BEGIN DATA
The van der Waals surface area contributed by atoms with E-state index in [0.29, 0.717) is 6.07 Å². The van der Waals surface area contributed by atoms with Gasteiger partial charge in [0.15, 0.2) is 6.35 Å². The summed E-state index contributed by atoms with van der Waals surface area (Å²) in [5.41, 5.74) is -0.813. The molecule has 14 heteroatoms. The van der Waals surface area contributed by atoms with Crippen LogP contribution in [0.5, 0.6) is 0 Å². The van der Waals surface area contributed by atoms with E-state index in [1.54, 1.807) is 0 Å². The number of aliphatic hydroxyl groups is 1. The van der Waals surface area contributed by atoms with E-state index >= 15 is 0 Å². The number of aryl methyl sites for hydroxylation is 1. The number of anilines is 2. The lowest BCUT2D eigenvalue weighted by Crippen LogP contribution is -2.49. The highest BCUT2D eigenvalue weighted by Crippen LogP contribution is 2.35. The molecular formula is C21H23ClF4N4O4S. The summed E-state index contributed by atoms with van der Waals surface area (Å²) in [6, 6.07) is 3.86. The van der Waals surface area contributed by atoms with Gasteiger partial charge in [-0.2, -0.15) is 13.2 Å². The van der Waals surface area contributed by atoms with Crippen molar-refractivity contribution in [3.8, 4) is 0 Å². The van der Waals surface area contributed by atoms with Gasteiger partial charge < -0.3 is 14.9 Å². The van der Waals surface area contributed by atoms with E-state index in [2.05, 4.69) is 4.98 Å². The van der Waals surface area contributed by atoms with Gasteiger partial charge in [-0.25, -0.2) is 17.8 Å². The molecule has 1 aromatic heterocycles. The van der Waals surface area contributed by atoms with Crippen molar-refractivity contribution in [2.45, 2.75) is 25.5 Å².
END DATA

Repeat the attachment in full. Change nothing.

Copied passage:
The van der Waals surface area contributed by atoms with E-state index in [0.29, 0.717) is 6.07 Å². The van der Waals surface area contributed by atoms with Gasteiger partial charge in [0.15, 0.2) is 6.35 Å². The summed E-state index contributed by atoms with van der Waals surface area (Å²) in [5.41, 5.74) is -0.813. The molecule has 14 heteroatoms. The van der Waals surface area contributed by atoms with Crippen LogP contribution in [0.5, 0.6) is 0 Å². The van der Waals surface area contributed by atoms with E-state index in [1.54, 1.807) is 0 Å². The number of aliphatic hydroxyl groups is 1. The van der Waals surface area contributed by atoms with E-state index >= 15 is 0 Å². The number of aryl methyl sites for hydroxylation is 1. The number of anilines is 2. The lowest BCUT2D eigenvalue weighted by Crippen LogP contribution is -2.49. The highest BCUT2D eigenvalue weighted by Crippen LogP contribution is 2.35. The molecular formula is C21H23ClF4N4O4S. The summed E-state index contributed by atoms with van der Waals surface area (Å²) in [6, 6.07) is 3.86. The van der Waals surface area contributed by atoms with Gasteiger partial charge in [-0.2, -0.15) is 13.2 Å². The van der Waals surface area contributed by atoms with Crippen molar-refractivity contribution in [3.8, 4) is 0 Å². The van der Waals surface area contributed by atoms with Gasteiger partial charge < -0.3 is 14.9 Å². The van der Waals surface area contributed by atoms with E-state index in [2.05, 4.69) is 4.98 Å². The van der Waals surface area contributed by atoms with Gasteiger partial charge in [-0.25, -0.2) is 17.8 Å². The molecule has 1 aromatic heterocycles. The van der Waals surface area contributed by atoms with Crippen molar-refractivity contribution in [2.45, 2.75) is 25.5 Å².